|15 October 2018; updated 26 Feb 2021
The MADAR Project, with a half century of work in the UAP anomaly detection field, and thousands of dollars invested over the years, has produced several UFO detection systems that developed as technology improved: MADAR (1970-1990) was a magnetic variometer studying anomalies in the geomagnetic field and background radiation. MADAR-II (2014-date) added a fluxgate magnetometer for anomalies in the local E-M field, a mode control panel, two computers, four surveillance cameras, five monitors, a quad video multiplexer, a surveillance camera recorder, a geiger counter also connected to Mineral Labs Radiation Network's live Map, and three data recorders covering five channels. All data time-stamped with the Universal Time signal. With the support of over 50 members, the MADAR Project had only one detection station. Until now! Now anyone can be a part of this world-wide network!
have been over a hundred and fifty documented
reports of compass needle movements during sightings
of UAOs and thousands of E-M cases, some involving
the stopping of cars and trains and even the
shutdown of Minuteman missiles!
MADAR Operations Center, after almost 50 years was
the sole MADAR site at Mt. Vernon, Indiana, and has
been relocated 30 miles to the east at Newburgh and
presently has over a hundred MADAR sites or "nodes"
as they are called, located in the United States and
several foreign countries.
Setup is easy and the device can be ready to operate 24/7 in minutes. The unit operation consists of the device connected to the router/ internet via an Ethernet cable which then sends readings in the form of time-code data lines to our dedicated server. The device does not require a computer to operate but accessing the data does.
sensor looks at data background levels at 15x's per
second but records data on a spreadsheet every 60
seconds. When the device detects an anomaly the
software algorithm puts the MADAR DataProbe into
alert mode. The device, begins sending data much
faster, beginning with the line called AlertStart
which logs data at once per second for the duration
of the event plus an additional 180 seconds.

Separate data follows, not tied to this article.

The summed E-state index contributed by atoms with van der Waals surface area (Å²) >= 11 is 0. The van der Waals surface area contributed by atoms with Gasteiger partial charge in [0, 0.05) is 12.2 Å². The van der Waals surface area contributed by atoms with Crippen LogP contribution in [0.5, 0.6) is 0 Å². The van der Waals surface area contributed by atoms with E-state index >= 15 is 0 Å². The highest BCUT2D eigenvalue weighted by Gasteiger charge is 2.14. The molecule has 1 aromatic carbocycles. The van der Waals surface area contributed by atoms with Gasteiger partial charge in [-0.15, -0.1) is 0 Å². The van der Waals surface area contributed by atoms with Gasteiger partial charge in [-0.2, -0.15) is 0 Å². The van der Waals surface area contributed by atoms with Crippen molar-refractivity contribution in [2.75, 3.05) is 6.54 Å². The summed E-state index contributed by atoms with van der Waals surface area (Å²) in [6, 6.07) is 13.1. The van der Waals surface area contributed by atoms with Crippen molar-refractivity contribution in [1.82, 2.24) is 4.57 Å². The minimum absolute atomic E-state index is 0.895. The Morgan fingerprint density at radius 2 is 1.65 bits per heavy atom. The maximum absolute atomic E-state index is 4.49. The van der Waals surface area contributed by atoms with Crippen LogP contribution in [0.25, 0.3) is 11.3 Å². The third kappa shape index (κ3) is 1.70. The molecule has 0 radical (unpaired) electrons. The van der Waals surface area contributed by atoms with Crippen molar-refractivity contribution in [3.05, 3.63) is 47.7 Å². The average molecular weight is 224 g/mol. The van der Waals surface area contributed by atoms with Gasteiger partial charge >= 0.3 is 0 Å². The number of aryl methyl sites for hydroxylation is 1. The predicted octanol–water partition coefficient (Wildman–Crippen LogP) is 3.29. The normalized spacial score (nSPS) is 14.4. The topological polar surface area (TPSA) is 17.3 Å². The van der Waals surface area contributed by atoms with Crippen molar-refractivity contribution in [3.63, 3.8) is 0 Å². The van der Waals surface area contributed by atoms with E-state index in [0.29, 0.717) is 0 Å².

The operator of the device (anywhere in the world!) is alerted according to his/her * privacy settings in the MADARNET Control System. Level-I Operators are alerted via their cell phone and the anomaly is documented by an alert email. Level-II ops have an additional device referred to as a DAS (alarm box) to act as an early warning device so that the op and his team can get additional handheld equipment outdoors to gather additional data. Later they can retrieve the detection data spreadsheet from their home computer or lap top. What MOC does with the data is the topic of another paper. Data transmitted and recorded by our I-board device gives the Node Number, compass heading change in degrees, geomagnetic field variation in milligaus, barometric pressure in inches of mercury, all date/time-stamped in UTC. The I-board also has an accelerometer which we haven't utilized as yet. Data stored on the server provides information on the magnitude and duration of the event.
can monitor the project and use the Map and site
to look at data. The live screen
MADAR Display or Map shows device locations all
over the U.S. and other parts of the world.
Any part of the world can be displayed
When you left-click on a "node" dot, the pop-up shows the last one-minute line of data. When you look at the spreadsheet the normal "status" (or armed) mode line shows readings one minute apart, all time-dated.
The spreadsheet shows readings every minute, with the last one on top.
Part of an an alert printout with one-second data
updates for the device are automatic and free. The
only additional cost would be add-on devices which
are optional and not needed for standard operation
of the DataProbe, one of which is the DAS alarm
and later an affordable geiger counter
plug-in. The plan is to have have as many
DataProbes as possible all over the world,
especially key sighting areas such as sighting
"hotspots" or locations near missile sites.
setting up these small base stations should try to
get others nearby to put in their own devices in
order to provide a local SKYNET for a Rapid
Response Team equipped with handheld equipment,
still and video cameras, binoculars, night vision
goggles, audio recorders, etc.
order a MADAR-III DataProbe, go to:
MADAR OPERATIONS CENTER
Francis L. Ridge
5847 River Walk Circle
Newburgh, IN 47630